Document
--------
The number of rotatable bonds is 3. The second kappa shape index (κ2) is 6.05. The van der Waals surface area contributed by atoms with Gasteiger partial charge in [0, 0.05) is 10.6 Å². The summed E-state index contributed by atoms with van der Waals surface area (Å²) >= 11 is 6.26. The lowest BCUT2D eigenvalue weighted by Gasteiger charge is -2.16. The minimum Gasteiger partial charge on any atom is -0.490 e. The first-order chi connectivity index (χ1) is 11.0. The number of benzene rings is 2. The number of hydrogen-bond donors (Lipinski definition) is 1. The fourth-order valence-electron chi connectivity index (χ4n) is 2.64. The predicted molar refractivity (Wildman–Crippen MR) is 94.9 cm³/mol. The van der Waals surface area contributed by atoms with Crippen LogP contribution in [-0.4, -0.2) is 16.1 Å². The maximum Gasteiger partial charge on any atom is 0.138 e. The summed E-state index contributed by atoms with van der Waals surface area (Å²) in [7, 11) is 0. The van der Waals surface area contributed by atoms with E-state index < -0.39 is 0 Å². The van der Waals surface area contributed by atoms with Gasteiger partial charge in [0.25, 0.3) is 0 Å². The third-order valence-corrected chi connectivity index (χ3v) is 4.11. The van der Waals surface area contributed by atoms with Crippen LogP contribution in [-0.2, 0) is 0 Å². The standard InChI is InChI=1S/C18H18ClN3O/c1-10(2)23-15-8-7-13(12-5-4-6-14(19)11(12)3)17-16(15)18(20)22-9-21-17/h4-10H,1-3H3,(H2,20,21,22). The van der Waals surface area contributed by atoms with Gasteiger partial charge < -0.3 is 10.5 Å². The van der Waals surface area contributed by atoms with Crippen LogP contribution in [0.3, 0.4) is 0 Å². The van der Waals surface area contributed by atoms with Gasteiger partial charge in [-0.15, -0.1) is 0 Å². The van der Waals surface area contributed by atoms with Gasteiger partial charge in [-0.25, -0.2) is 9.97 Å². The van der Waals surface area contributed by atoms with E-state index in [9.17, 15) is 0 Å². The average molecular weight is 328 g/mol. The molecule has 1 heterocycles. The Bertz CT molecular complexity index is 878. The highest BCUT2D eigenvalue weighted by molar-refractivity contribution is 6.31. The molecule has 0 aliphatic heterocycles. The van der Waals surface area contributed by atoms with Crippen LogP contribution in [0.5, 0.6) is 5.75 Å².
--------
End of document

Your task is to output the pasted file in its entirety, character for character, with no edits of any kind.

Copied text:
The number of rotatable bonds is 3. The second kappa shape index (κ2) is 6.05. The van der Waals surface area contributed by atoms with Gasteiger partial charge in [0, 0.05) is 10.6 Å². The summed E-state index contributed by atoms with van der Waals surface area (Å²) >= 11 is 6.26. The lowest BCUT2D eigenvalue weighted by Gasteiger charge is -2.16. The minimum Gasteiger partial charge on any atom is -0.490 e. The first-order chi connectivity index (χ1) is 11.0. The number of benzene rings is 2. The number of hydrogen-bond donors (Lipinski definition) is 1. The fourth-order valence-electron chi connectivity index (χ4n) is 2.64. The predicted molar refractivity (Wildman–Crippen MR) is 94.9 cm³/mol. The van der Waals surface area contributed by atoms with Crippen LogP contribution in [-0.4, -0.2) is 16.1 Å². The maximum Gasteiger partial charge on any atom is 0.138 e. The summed E-state index contributed by atoms with van der Waals surface area (Å²) in [7, 11) is 0. The van der Waals surface area contributed by atoms with E-state index < -0.39 is 0 Å². The van der Waals surface area contributed by atoms with Gasteiger partial charge in [0.25, 0.3) is 0 Å². The third-order valence-corrected chi connectivity index (χ3v) is 4.11. The van der Waals surface area contributed by atoms with Crippen LogP contribution in [-0.2, 0) is 0 Å². The standard InChI is InChI=1S/C18H18ClN3O/c1-10(2)23-15-8-7-13(12-5-4-6-14(19)11(12)3)17-16(15)18(20)22-9-21-17/h4-10H,1-3H3,(H2,20,21,22). The van der Waals surface area contributed by atoms with Gasteiger partial charge < -0.3 is 10.5 Å². The van der Waals surface area contributed by atoms with Crippen LogP contribution in [0.3, 0.4) is 0 Å². The van der Waals surface area contributed by atoms with Gasteiger partial charge in [-0.15, -0.1) is 0 Å². The van der Waals surface area contributed by atoms with Gasteiger partial charge in [-0.25, -0.2) is 9.97 Å². The van der Waals surface area contributed by atoms with E-state index in [9.17, 15) is 0 Å². The average molecular weight is 328 g/mol. The molecule has 1 heterocycles. The Bertz CT molecular complexity index is 878. The highest BCUT2D eigenvalue weighted by molar-refractivity contribution is 6.31. The molecule has 0 aliphatic heterocycles. The van der Waals surface area contributed by atoms with Crippen LogP contribution in [0.5, 0.6) is 5.75 Å².